On June 21, 2012, the Eleventh Circuit affirmed the grant of summary judgment in favor of the defendants in Farias v. Mr. Heater, Inc., No. 1:09-cv-23789-JLK, 2012 WL 2354369 (11th Cir. June 21, 2012). In Farias, the plaintiff alleged that the defendants negligently failed to warn her of the danger that could result from the indoor use of two propane gas-fired infra-red portable heaters. The plaintiff used the portable heaters inside her home, failed to close the valve on one of the propane gas tanks, and then went to sleep. The resulting fire caused approximately $300,000 in damages. According to the plaintiff, the heaters, manufactured by Enerco Group, Inc. and Mr. Heater, Inc., and sold at Home Depot, contained inadequate warnings because such warnings were ambiguous and not provided in Spanish. Ruling on the defendants’ motion for summary judgment, the U.S. District Court for the Southern District of Florida held that defendants were not required under Florida law to provide the warnings in Spanish, and that, as a matter of law, the English-language warnings, instructions and graphic depictions provided with the heaters were adequate to warn consumers of the dangers of indoor use.
On appeal, the plaintiff argued that the English-language warnings and graphic depictions were “contradictory, inaccurate and ambiguous” as to whether the heaters posed a fire hazard if used indoors. In light of such alleged ambiguity, the plaintiff argued that the district court erred in finding the warnings adequate as a matter of law. Instead, plaintiff contended that the adequacy of the Mr. Heater warnings should be determined by a jury.
In response, the Eleventh Circuit highlighted numerous instructions and warnings which stated that the heaters were solely intended for use outdoors (“This heater is recommended for outdoor use only”) and specifically not intended for use inside plaintiff’s home (“Not designed for living areas or small tightly enclosed space,” “Not for home or recreational vehicle use,” “Never attempt to operate the heater inside any vehicle, camper or enclosure”). Further, the court cited warnings that gave notice to consumers that the heaters should never be operated while sleeping, and that the “misuse of the heaters runs a serious risk of not only fire, but explosions, asphyxiation, carbon monoxide poisoning, electrical shock, and personal injury, loss of life and property damage.” Based on its findings, the Eleventh Circuit held that the warnings were “of such intensity as to cause a reasonable man to exercise for his own safety caution commensurate with the potential danger” of the fire that occurred due to plaintiff’s misuse of the heater.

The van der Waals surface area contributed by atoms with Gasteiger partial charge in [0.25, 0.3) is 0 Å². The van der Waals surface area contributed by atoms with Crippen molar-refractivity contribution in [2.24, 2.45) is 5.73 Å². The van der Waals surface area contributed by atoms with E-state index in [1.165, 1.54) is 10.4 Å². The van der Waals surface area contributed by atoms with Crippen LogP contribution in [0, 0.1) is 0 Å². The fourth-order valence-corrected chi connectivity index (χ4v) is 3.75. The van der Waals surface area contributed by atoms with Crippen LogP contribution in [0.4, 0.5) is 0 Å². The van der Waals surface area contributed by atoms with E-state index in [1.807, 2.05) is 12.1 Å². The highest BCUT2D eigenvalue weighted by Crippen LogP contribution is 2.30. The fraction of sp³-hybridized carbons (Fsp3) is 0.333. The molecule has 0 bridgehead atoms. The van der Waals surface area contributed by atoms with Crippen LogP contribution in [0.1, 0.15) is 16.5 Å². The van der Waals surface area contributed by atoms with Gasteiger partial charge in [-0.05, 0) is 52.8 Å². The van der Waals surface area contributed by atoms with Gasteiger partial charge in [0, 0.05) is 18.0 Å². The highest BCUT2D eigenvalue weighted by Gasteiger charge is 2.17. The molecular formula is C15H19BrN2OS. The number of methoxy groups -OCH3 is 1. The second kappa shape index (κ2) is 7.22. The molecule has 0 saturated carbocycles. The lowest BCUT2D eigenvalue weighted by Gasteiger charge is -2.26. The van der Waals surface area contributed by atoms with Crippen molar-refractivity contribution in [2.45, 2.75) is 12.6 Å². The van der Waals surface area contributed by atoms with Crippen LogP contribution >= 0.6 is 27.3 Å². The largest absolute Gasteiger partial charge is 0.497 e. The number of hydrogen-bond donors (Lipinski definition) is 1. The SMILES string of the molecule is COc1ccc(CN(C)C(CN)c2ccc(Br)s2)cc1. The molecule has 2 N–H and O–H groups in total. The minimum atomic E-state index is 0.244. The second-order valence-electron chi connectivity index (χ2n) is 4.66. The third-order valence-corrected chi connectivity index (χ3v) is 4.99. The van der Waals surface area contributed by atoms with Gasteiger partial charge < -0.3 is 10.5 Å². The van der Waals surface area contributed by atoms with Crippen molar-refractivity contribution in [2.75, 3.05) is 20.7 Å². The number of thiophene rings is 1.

The appeals court also was not persuaded by plaintiff’s argument that the facts of her case were similar to those in Stanley Industries Inc. v. W.M. Barr & Co., 784 F. Supp. 1570 (S.D. Fla. 1992). In Stanley Industries, the district court ruled that because the defendants marketed the product “in the Hispanic media” and that given “the pervasive presence of foreign-tongued individuals in the Miami workforce,” the question of whether a warning required language other than English to be adequate was one for the jury to determine. In Farias, the Eleventh Circuit found that the plaintiff produced no evidence that the defendants marketed the heater to Spanish speaking customers through the Hispanic media. Moreover, the circuit court found that Home Depot’s recent policy requiring its vendors to use bilingual packaging was not evidence of such targeted marketing.